SCIENTISTS have discovered foetuses yawn in the womb, which could give an indication of their health.
It was known that unborn babies hiccup, swallow and stretch in the womb, but new research has found they also yawn.
Durham and Lancaster universities carried out 4D scans of 15 healthy foetuses which suggest that yawning is a developmental process that could potentially give doctors another index of how healthy they are.
The study has been published in the prestigious international academic journal PLOS ONE, and it was funded by the Economic and Social Research Council.
While some researchers have suggested that foetuses yawn, others have disagreed and claim it is simple mouth opening.
But boffins claim the new research clearly distinguished “yawning” from “non-yawn mouth opening” based on the duration of mouth opening. The function and importance of yawning is still unknown.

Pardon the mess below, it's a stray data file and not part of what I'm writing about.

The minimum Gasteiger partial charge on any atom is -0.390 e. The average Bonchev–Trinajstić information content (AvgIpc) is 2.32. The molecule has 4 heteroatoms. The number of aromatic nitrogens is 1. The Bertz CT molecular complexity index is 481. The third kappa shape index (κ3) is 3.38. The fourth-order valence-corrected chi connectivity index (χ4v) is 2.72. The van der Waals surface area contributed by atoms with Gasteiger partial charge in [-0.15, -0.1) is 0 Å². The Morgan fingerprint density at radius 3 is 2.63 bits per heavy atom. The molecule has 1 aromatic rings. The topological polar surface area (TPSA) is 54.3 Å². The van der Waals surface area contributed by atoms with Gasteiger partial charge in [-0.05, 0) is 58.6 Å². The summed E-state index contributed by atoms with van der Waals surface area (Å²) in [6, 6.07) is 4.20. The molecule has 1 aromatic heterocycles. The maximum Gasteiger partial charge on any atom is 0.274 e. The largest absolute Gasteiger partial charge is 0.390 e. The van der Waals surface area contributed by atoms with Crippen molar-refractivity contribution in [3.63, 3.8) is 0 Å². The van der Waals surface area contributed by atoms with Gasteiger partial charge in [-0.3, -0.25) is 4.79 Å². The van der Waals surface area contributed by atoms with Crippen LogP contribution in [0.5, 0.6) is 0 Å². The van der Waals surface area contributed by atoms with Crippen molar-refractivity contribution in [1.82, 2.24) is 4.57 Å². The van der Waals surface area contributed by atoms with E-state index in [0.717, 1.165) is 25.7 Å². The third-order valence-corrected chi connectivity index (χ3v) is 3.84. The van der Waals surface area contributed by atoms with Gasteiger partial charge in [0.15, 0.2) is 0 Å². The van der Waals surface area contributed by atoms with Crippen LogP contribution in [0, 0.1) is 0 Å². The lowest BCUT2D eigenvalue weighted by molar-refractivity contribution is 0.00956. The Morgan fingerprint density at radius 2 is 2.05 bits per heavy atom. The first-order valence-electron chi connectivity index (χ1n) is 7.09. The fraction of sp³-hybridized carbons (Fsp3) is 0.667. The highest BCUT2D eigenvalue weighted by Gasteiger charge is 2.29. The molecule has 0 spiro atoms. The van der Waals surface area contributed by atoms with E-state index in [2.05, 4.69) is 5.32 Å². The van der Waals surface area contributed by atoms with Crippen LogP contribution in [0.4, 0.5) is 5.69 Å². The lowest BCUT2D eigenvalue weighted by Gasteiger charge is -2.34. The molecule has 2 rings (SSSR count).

Lead researcher Dr Nadja Reissland, of Durham University’s Department of Psychology, said: “The results of this study demonstrate that yawning can be observed in healthy foetuses and extends previous work on foetal yawning.
“Our longitudinal study shows that yawning declines with increasing foetal age.
“Unlike us, foetuses do not yawn contagiously, nor do they yawn because they are sleepy. Instead, the frequency of yawning in the womb may be linked to the maturing of the brain early in gestation.
“Given that the frequency of yawning in our sample of healthy foetuses declined from 28 weeks’ to 36 weeks’ gestation, it seems to suggest that yawning and simple mouth opening have this maturational function early in gestation.”
She added that yawning could be related to central nervous system maturation but further research involving mother and foetus would be required to examine this theory.